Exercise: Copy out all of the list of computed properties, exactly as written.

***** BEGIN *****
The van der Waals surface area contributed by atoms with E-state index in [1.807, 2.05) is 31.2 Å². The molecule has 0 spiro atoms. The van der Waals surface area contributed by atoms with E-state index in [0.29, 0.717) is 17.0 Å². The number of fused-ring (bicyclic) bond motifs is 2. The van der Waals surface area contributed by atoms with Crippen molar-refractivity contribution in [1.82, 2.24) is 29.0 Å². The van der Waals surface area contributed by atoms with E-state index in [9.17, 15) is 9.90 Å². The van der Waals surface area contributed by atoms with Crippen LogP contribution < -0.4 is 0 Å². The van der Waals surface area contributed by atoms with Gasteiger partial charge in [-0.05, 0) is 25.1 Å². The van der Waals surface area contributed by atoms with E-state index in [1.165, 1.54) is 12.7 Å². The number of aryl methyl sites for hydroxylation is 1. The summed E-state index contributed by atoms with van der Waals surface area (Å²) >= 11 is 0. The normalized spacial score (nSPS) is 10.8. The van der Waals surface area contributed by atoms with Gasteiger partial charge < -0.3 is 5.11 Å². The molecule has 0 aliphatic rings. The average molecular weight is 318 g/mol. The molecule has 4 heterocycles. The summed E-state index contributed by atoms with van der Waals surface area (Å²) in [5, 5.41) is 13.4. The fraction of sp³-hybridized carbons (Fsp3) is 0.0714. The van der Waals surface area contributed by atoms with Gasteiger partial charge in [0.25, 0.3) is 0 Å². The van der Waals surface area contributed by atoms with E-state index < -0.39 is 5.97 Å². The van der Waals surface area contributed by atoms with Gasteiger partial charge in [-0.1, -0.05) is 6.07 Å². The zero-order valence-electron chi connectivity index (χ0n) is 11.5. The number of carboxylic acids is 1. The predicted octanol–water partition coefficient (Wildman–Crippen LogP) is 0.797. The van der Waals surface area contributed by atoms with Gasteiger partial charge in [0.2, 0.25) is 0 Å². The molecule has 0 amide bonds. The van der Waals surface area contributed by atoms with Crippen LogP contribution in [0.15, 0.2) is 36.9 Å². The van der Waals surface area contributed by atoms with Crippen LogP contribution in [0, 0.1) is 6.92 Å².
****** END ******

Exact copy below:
The van der Waals surface area contributed by atoms with E-state index in [1.807, 2.05) is 31.2 Å². The molecule has 0 spiro atoms. The van der Waals surface area contributed by atoms with E-state index in [0.29, 0.717) is 17.0 Å². The number of fused-ring (bicyclic) bond motifs is 2. The van der Waals surface area contributed by atoms with Crippen molar-refractivity contribution in [1.82, 2.24) is 29.0 Å². The van der Waals surface area contributed by atoms with E-state index in [9.17, 15) is 9.90 Å². The van der Waals surface area contributed by atoms with Crippen LogP contribution < -0.4 is 0 Å². The van der Waals surface area contributed by atoms with Gasteiger partial charge in [-0.05, 0) is 25.1 Å². The van der Waals surface area contributed by atoms with E-state index in [1.165, 1.54) is 12.7 Å². The number of aryl methyl sites for hydroxylation is 1. The summed E-state index contributed by atoms with van der Waals surface area (Å²) >= 11 is 0. The normalized spacial score (nSPS) is 10.8. The van der Waals surface area contributed by atoms with Gasteiger partial charge < -0.3 is 5.11 Å². The molecule has 0 aliphatic rings. The average molecular weight is 318 g/mol. The molecule has 4 heterocycles. The summed E-state index contributed by atoms with van der Waals surface area (Å²) in [5, 5.41) is 13.4. The fraction of sp³-hybridized carbons (Fsp3) is 0.0714. The van der Waals surface area contributed by atoms with Gasteiger partial charge in [0.25, 0.3) is 0 Å². The van der Waals surface area contributed by atoms with E-state index < -0.39 is 5.97 Å². The van der Waals surface area contributed by atoms with Gasteiger partial charge in [-0.1, -0.05) is 6.07 Å². The zero-order valence-electron chi connectivity index (χ0n) is 11.5. The number of carboxylic acids is 1. The predicted octanol–water partition coefficient (Wildman–Crippen LogP) is 0.797. The van der Waals surface area contributed by atoms with Gasteiger partial charge in [0.2, 0.25) is 0 Å². The molecule has 0 amide bonds. The van der Waals surface area contributed by atoms with Crippen LogP contribution in [0.15, 0.2) is 36.9 Å². The van der Waals surface area contributed by atoms with Crippen LogP contribution in [0, 0.1) is 6.92 Å².